Congress should vote down this harmful debt collection legislation

Congress should vote down this harmful debt collection legislation
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This week, the House Financial Services Committee will vote on whether to open the floodgates to abusive litigation conduct by debt collection attorneys and debt buyers who work in their name. The Practice of Law Technical Clarification Act would unwind a bedrock protection for the 77 million Americans with debts in collection, including struggling families, elders, servicemembers and veterans.

Debt collection is a multibillion dollar industry that consistently generates the most consumer complaints to the Consumer Financial Protection Bureau (CFPB). Servicemembers and veterans are especially impacted by abusive debt collection activities, which were the subject of 42 percent of all complaints to the CFPB from military consumers. Why would Congress want to limit consumer protections against an industry that is clearly among the most abusive of consumers?

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Yet reducing consumer protections is exactly what the Practice of Law Technical Clarification Act, sponsored by Rep. Vicente Gonzalez (D-Texas) and Rep. Alexander Mooney (R-W.Va.), aims to do. The bill would exempt attorneys and “law firms” engaged in litigation activity from the federal Fair Debt Collection Practices Act (FDCPA).  Consumers would lose their FDCPA protections against abusive litigation-related conduct by debt collection attorneys and law firms, and the CFPB would not be able to pursue illegal, harassing, and abusive litigation-related debt collection conduct.

If Congress passes this bill, attorneys and law firms engaged in debt collection around the country would no longer be in violation of the FDCPA even if they file lawsuits in courts hundreds of miles away from where members of the armed services are stationed or other the consumers live, making it nearly impossible for most consumers to appear in court to defend themselves against the collection lawsuit, and file lawsuits on old debts long after the legal time limit to sue has expired, pursuing zombie debt so old that people no longer have records to show they already paid.

They would no longer be in violation if they pressure the elderly into signing over protected Social Security income to pay off default judgments, proceeding to trial without any witnesses or admissible evidence, relying on court rules to award them judgment if the consumer does not appear or asking the court to continue or dismiss the case if the consumer does appear, or run collection mills that generate tens of thousands of robo-signed legal complaints weekly with as little as 30 seconds of attorney review.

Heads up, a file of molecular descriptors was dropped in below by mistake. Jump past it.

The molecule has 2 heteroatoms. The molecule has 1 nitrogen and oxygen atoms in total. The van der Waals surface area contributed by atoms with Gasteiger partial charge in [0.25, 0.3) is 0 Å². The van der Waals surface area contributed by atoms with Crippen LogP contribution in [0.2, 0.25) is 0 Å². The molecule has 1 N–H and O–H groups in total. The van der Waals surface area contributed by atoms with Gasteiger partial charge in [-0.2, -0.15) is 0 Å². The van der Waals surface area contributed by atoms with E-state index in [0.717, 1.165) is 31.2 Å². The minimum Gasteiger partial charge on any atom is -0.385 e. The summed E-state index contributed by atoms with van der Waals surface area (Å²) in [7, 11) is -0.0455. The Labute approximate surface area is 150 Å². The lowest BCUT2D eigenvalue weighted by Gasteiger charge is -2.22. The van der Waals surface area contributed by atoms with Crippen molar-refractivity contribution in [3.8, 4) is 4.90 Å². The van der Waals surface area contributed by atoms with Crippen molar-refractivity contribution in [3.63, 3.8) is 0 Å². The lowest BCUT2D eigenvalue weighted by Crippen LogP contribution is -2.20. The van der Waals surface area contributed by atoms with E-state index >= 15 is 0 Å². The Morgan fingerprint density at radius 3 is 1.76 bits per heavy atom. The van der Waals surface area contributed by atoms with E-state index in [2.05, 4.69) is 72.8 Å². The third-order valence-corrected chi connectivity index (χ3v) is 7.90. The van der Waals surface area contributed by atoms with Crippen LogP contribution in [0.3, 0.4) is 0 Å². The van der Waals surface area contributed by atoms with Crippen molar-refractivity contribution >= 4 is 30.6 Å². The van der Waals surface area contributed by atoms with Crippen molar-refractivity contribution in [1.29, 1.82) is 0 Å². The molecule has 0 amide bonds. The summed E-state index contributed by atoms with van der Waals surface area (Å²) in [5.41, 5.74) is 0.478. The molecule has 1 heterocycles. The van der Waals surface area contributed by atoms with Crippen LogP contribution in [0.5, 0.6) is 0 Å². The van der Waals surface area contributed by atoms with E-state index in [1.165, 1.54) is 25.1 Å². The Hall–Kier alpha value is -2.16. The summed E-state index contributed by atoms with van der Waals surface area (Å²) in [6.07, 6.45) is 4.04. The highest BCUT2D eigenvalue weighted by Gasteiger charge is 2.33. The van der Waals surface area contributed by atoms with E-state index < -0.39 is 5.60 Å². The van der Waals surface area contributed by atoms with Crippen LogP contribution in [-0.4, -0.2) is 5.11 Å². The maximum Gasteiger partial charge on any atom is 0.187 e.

Law-abiding collection lawyers are put at a disadvantage competing against disreputable attorneys who engage in abusive practices such as the ones described here. Congress should not facilitate a race to the bottom among collection attorneys by removing FDCPA remedies for these and other abusive litigation practices.

Under current law, servicemembers, veterans, seniors and other consumers can use the FDCPA to obtain relief from the attorneys whose litigation practices violate the law. But if this bill passes, this relief will not be available throughout the nation. There are private remedies available in some state laws, but the coverage is uneven. The CFPB would also be barred from addressing abusive litigation-related and post-judgment debt collection practices by attorneys and law firms.

Proponents of the Practice of Law Technical Clarification Act argue that court rules and state bar associations will adequately protect consumers. But to date, neither the courts nor bar associations have been effective in policing litigation abuses by collection attorneys. There is no reason to believe that these agencies will suddenly step up now if FDCPA sanctions against collection attorneys for litigation abuses are eliminated. Moreover, only the FDCPA provides a means for consumers to obtain redress after they have been harmed by the actions of debt collection attorneys.

Does this Congress really want to remove penalties for lawyers who knowingly bring claims with no evidence, often against the wrong person or for the wrong amount? Who needs to be protected? Bad acting lawyers or our veterans and other consumers? Dozens of advocacy groups representing consumers across America oppose this bill. We hope Congress recognizes this bill for what it is — legislation that removes an important consumer protection tool from the hands of servicemembers, working families and elders — and vote against it.

Bart Stichman is an attorney and executive director of the National Veterans Legal Services ProgramMargot Saunders is senior counsel with the National Consumer Law Center.